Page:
The Tax-Free Savings Account (TFSA) has become more widespread and commonplace than the Registered Retirement Savings Plan (RRSP), and it is no wonder why. Relatively few people, by the percentage of our Canadian population, have the forethought to start investing for their retirement in their early years, and even fewer have the patience to invest in something in their RRSP and then forget about it. But everyone understands the TFSA, and after all, it is “Tax-Free”.
It is ideal for a number of investment goals (from short-term to long-term), and people who only have a limited amount to invest typically prefer the TFSA over the RRSP. Its tax-free nature and lack of restrictions on withdrawals make it a perfect place to grow your emergency funds.
And TFSAs just got better. The 2021 contribution limit has been announced ($6,000), and if someone has not yet contributed a single dollar to their TFSA, and they turned 18 on or before 2009 (when it started), they can contribute up to $75,500 to the account. It is a considerable sum, and if invested well it can grow significantly. So, let’s talk about adding gold and silver to your TFSA. Let me start with just a fact.
Once considered an insane argument (Gold and or silver in your TFSA), it is now becoming saner by the moment. If you are reading, then how about this “Fun Fact”: Contrarian investors in gold (about a measly little 1% of the investing public to date) have been enjoying an enviable run of price appreciation since 2000. Gold has dramatically outperformed stocks this century, gaining about 555% vs. 146% gains for the S&P or 90% for you TSXers. Balance is the key.
Do not run out and grab all your hard-earned invested dollars and throw them into gold or silver unless you are a substantially well-positioned expert who understands risk. But then again do not go out and do what everyone else does and think that cash, bonds, and stocks are a well-diversified portfolio. Those days are gone. Over. Done with.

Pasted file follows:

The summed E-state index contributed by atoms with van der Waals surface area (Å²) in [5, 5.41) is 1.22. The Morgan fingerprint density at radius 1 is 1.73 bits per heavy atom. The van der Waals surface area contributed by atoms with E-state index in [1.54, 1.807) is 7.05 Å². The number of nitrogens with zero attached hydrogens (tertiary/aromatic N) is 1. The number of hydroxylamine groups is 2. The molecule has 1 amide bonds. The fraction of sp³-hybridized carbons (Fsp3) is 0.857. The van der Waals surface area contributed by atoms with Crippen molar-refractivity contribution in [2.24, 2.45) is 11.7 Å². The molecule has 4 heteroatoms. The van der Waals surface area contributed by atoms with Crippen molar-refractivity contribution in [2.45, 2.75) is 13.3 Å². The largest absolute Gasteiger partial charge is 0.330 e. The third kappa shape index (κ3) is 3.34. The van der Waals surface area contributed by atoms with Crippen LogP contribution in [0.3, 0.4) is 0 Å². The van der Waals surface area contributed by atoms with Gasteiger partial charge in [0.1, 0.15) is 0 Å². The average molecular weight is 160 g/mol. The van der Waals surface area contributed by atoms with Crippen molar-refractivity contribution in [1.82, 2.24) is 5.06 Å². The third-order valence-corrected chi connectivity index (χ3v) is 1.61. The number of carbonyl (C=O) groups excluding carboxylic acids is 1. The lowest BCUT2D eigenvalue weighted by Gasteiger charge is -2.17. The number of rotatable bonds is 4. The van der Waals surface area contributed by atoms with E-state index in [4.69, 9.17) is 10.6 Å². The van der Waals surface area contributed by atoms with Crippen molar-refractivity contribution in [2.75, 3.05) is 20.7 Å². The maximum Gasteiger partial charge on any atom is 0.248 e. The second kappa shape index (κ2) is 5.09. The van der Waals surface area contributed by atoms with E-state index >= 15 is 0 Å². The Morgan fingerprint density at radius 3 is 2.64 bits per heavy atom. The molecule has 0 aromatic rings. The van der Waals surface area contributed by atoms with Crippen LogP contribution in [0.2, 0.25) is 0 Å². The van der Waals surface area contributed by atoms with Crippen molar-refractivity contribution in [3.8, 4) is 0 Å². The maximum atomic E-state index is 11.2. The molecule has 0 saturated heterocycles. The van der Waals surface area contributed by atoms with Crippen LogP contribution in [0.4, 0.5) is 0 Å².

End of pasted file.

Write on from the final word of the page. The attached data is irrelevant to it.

This past Friday StatsCan had some disturbing things to say: Canadian household net worth since the virus hit, has increased a cumulative $600 billion. As mentioned several times in my blogs and articles before, the average savings rate exploded higher with the pandemic. CIBC says $170 billion in cash now sits in bank accounts, both private and corporate. Real estate sales and prices have cruised higher. In the GTA the average property was worth just north of $910K in February when life was normal. In November, after nine months of unemployment, lockdown, death, and quarantine, that property was worth approximately a little more than $955K. (No there is nothing wrong with that…. Lol)
Per capita, household net worth is a little north of $320K, much of it in real estate, which is approximately $12K more than a year earlier. Across Canada, housing soared in value by $440 billion in a single year, and most of that was represented by new mortgage debt. Mortgage rates tumbled by about half, down to the 1.5% range. That meant even more debt was carried with lower costs, so the rate of debt to assets fell to a 15-year low.
Cheap rates and $250 billion in direct payments to individuals, plus $180 billion in mortgage and credit card payment deferrals, along with sharply reduced family costs, (as work from home wiped away commuting and childcare charges) have been profound. The wealth gap has broadened yet again. Houses have become precipitously less affordable. Low-wage people have seen their employment wiped away. Small businesses have been annihilated. Families with assets, like real estate holdings or portfolios of financial assets, have benefited excessively. Stock markets are finishing the worst year in a century for global recession and a public health crisis at record levels. So, what might you ask is 2020 laying the foundation for?